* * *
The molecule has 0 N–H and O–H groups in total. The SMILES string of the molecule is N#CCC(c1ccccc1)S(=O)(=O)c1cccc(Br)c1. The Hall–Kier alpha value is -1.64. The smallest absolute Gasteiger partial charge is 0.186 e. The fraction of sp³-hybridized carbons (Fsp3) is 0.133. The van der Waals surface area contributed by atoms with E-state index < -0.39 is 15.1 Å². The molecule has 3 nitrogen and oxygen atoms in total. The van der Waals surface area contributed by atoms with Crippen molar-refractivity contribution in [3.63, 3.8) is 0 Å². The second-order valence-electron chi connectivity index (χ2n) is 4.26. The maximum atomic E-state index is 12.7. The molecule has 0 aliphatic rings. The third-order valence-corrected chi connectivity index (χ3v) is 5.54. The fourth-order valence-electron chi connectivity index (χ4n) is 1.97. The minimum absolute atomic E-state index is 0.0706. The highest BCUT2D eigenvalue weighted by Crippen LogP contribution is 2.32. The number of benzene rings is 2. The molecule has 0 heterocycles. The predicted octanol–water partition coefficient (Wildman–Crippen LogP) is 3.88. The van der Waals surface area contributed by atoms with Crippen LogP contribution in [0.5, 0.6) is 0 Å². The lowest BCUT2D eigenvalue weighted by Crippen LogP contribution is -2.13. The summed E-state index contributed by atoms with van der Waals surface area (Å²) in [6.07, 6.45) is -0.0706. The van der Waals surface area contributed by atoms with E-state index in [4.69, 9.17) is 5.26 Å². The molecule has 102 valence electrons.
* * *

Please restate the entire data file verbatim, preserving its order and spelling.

The molecule has 0 N–H and O–H groups in total. The SMILES string of the molecule is N#CCC(c1ccccc1)S(=O)(=O)c1cccc(Br)c1. The Hall–Kier alpha value is -1.64. The smallest absolute Gasteiger partial charge is 0.186 e. The fraction of sp³-hybridized carbons (Fsp3) is 0.133. The van der Waals surface area contributed by atoms with E-state index < -0.39 is 15.1 Å². The molecule has 3 nitrogen and oxygen atoms in total. The van der Waals surface area contributed by atoms with Crippen molar-refractivity contribution in [3.63, 3.8) is 0 Å². The second-order valence-electron chi connectivity index (χ2n) is 4.26. The maximum atomic E-state index is 12.7. The molecule has 0 aliphatic rings. The third-order valence-corrected chi connectivity index (χ3v) is 5.54. The fourth-order valence-electron chi connectivity index (χ4n) is 1.97. The minimum absolute atomic E-state index is 0.0706. The highest BCUT2D eigenvalue weighted by Crippen LogP contribution is 2.32. The number of benzene rings is 2. The molecule has 0 heterocycles. The predicted octanol–water partition coefficient (Wildman–Crippen LogP) is 3.88. The van der Waals surface area contributed by atoms with Crippen LogP contribution in [0.5, 0.6) is 0 Å². The lowest BCUT2D eigenvalue weighted by Crippen LogP contribution is -2.13. The summed E-state index contributed by atoms with van der Waals surface area (Å²) in [6.07, 6.45) is -0.0706. The van der Waals surface area contributed by atoms with E-state index in [4.69, 9.17) is 5.26 Å². The molecule has 102 valence electrons.